I’d add it was like listening to Slipknot in the front row of a concert playing “All Hope Is Gone”.

WTF?

Book Three is the “Book of Perfection: Apropos of the Wet Snow”, exploring “pure fiction” and our story is a la Dostoyevsky, a writer, stolen fiction, street workers, and innocent men caught up in an intricate plot…

“Book IV: The Book of the Beast: Eternal Love for Jim Jarmusch” is an homage to Jack Kerouac, as well as the film maker Jarmusch, a Doctor on a conference in Rio de Janiero, goes on a search , with an Australian called Sydney, for an obscure book for his lost son, a writer. Another fragmentary tale unfolds:

In Karachi I paused in front of a snake charmer. He was taking a break and the cobra rested curled up inside the basket. He admitted to me that tourists weren’t satisfied anymore to just see the cobra dance.
“Now they want to bring the snake home with them,” he said. “If you want to know the truth, the cobra doesn’t actually dance. It follow the movement of the flute with its head. That’s the true charm and it appears to dance because its damn body always ripples.”
He handed me the flute in case I wanted to try it and left me to care for his basket. I looked around to ensure no one would see me making a snake dance in Pakistan. I raised the basket’s lid, lifted the flute without playing it, and the cobra began to rise up. Instead of having it move from side to side, I had it extend upward; the cobra remained straight. Then, it looked away from the flute and stared me directly in the eyes. Flaring its hood like a weightlifter flexes his muscles, it said:
“Has it never surprised you how within a group of friends or a family the memory of a trivial event from years ago lingers and gets brought up every time the group is together? The story can center on a phrase, a nickname, or some word that is incomprehensible to someone outside the group. Have you ever taken a step back and felt bewildered by the absurd repetition that has no humor or impact? These measly efforts are an attempt to resist the passage of time, death’s human vertigo.”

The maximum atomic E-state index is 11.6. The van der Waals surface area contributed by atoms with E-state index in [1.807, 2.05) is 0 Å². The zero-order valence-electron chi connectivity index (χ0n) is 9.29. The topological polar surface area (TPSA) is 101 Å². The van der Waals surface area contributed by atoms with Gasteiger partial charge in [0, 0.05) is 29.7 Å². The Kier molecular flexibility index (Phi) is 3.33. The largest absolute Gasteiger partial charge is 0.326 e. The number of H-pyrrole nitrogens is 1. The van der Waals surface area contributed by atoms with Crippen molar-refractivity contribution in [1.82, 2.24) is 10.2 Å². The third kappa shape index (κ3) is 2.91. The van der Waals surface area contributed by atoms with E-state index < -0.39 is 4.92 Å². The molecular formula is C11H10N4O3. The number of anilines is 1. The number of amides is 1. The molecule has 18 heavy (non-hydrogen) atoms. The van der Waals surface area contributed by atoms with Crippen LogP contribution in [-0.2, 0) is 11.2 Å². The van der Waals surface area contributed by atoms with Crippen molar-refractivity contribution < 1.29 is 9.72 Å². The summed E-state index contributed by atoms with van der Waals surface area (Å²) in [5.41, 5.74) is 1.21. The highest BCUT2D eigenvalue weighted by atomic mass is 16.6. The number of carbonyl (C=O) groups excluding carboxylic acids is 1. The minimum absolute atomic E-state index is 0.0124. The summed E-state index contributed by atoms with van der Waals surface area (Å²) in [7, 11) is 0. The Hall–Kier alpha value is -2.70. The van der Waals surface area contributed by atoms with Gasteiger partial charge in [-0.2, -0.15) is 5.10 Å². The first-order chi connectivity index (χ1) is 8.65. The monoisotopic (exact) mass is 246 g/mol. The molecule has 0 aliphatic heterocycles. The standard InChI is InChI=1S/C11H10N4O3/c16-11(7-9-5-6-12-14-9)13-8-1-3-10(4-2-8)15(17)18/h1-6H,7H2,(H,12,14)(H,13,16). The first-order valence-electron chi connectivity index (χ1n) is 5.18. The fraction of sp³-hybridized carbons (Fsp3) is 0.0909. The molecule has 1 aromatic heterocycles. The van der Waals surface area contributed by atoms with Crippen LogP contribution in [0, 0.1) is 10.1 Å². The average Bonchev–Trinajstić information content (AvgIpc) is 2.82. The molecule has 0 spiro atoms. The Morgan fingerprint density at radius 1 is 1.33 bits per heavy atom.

I lowered the flute and the cobra collapsed upon itself.

Three other writers appear in this “book”, César Aira in a short story about virgins and vampires, Samuel Hope the master of the short story who spent his life savings stopping his works from being published, and Higuchi Ichigo who throws away his writings so they are not discovered.

“Book V: The Book of Contemporaries: Fight Club” works with Cuban literature and the struggles of the 70’s and 80’s. One of those writers being our author himself. We also have a taxi driver who loves quotes, and there are pages littered with quotes from famous people. This is the section where the influences of outside literature, on Cuban writing, come to the fore, the black market publications, the passing of titles amongst readers, of course the book we are currently reading is a compilation, a mimicking, of these well-known works.

“Book VI The Book of Fame: Lost in Translation” is a short tale of a taxi ride in Tokyo where the driver happened to be an extra on Sofia Coppola’s film, relaying stories of Bill Murray and Scarlett Johansson. The lines of fiction becoming blurred.

“Book VII: The Book of the Book: The Last Librarian”….

Whilst highly entertaining, with the numerous voices, the imitation and the copious styles, I did question the intent. A book that reminded me of a creative writing graduate wanting to prove the amount they had read. The book within a book also reminded me, slightly, of “If On A Winter’s Night a Traveller” by Italo Calvino, something that is catchy and clever but one that doesn’t demand re-reading, actually a re-read makes the original wonder disappear. Maybe too much is attempted, packing the book too tightly? Clever, readable, entertaining but with too much squeezed in, and unlike the Sergio Pitol’s of the world I didn’t feel the need to pick up the referenced books, maybe I’ve read most of them!!!, ultimately though I have to ask, “why?”

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2 thoughts on “The Last Librarian by Osdany Morales (translated by Kristina L. Bonsager)

    • I have a real soft spot for it, this one just read like a graduate being too smart for their own good. I understand the concept of their literature being dominated by external influences but to write a mimicking homage???

      Like